Incubating new economic models for journalism.
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Every four years, the American people endure by far the longest and most expensive election of any nation in the world — until the next one. Who profits the most?
Can nonprofit organizations and universities save journalism? Are they able to publish quality news and maintain high standards while preparing the next generation? The Workshop's former scholar-in-residence from Norway spent a year studying the issue. See her initial findings about what's working as she heads to the Global Investigative Journalism Conference this week in Lillehammer.
Most Recent Posts
What does it mean to win a Pulitzer? The Workshop recently spoke with winning journalists to learn about how Pulitzer values have inspired their work and their advice for aspiring young reporters.
The Investigative Reporting Workshop is looking for smart, engaged students from around the country for internship positions in the summer of 2016.
Positions include researchers, videographers, graphic designers and web producers. Undergraduate and graduate students are welcome to apply. Preferred majors include journalism, communication, film, public policy, public health, history or economics.
We’ve just updated the BankTracker database to include the third quarter, Sept. 30 releases from the Federal Deposit Insurance Corp. and the National Credit Union Administration.
And while the country and presidential candidates now seem focused on foreign policy and national security, it won’t be surprising if banking policies and practices get renewed attention in the upcoming primaries.
In today’s Washington Post, reporter Kimberly Kindy examines a new kind of training for police recruits near Seattle, in which officials say they are determined to produce “guardians of democracy” who serve and protect — instead of “warriors” who conquer and control. Student Ashley Balcerzak helped research the story.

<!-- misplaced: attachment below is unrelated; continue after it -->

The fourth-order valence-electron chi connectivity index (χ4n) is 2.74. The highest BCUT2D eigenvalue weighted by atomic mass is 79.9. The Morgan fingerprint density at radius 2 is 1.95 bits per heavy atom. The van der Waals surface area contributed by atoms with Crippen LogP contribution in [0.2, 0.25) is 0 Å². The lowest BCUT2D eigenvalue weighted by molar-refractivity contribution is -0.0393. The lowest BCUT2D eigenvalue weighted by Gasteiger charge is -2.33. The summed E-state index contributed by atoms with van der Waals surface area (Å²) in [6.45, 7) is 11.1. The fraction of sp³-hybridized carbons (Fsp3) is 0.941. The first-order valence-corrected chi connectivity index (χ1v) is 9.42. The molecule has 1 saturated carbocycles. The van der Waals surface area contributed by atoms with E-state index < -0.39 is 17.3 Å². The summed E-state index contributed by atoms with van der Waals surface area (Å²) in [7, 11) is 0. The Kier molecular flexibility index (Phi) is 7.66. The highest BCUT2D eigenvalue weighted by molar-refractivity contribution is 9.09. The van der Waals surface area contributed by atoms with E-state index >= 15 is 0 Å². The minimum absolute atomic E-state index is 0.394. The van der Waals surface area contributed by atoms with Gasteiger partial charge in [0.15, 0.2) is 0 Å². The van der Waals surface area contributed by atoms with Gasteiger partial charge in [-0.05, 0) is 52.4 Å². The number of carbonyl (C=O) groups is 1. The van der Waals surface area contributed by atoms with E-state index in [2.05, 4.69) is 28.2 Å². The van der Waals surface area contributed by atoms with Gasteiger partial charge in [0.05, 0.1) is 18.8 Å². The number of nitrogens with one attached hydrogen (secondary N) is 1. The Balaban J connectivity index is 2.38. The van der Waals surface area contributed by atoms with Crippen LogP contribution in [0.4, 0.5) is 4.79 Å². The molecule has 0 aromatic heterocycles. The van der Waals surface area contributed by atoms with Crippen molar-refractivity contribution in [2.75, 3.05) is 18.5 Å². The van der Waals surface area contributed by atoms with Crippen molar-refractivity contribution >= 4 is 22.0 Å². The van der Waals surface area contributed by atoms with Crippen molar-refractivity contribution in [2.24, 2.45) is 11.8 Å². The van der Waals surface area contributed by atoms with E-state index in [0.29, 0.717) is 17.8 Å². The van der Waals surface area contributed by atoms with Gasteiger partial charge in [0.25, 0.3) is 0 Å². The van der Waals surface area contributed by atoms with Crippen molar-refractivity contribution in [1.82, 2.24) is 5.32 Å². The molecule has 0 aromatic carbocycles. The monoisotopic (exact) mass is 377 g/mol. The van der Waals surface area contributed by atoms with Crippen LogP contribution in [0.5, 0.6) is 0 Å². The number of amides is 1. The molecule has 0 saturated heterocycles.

In recent years, crowdfunding has turned into a common tool for journalists and social activists to reach their goals without going through traditional gatekeepers for funding. With the help of 1,473 donors, the Israeli project “100 Days of Transparency” has been conducting an uphill battle to hold politicians accountable and promote transparency in Israel.
We publish online and in print, often teaming up with other news organizations. We're working now on a new program with FRONTLINE producers, to air later in the year, and on the "Years of Living Dangerously," a series on climate change that has begun airing on Showtime. A story last year on the use of solitary confinement in immigration detention centers was co-published with The New York Times. Our updates to our long-running BankTracker project, in which you can view the financial health of every bank and credit union in the country, have been published with msnbc.com, now nbcnews.com, and we co-published stories in our What Went Wrong series on the economy with The Philadelphia Inquirer and New America Media. Our graduate students are working as researchers with Washington Post reporters, and our new senior editor is a member of the Post's investigative team. Learn more on our partners page.
Profiles of notable journalists and their stories of key moments in U.S. history in the last 50 years can be found on the Investigating Power site. See Workshop Executive Editor Charles Lewis' latest video interviews as well as historic footage and timelines. You can also read more about the project and why we documented these groundbreaking examples of original, investigative journalism that helped shape or change public perceptions on key issues of our time, from civil rights to Iraq, here.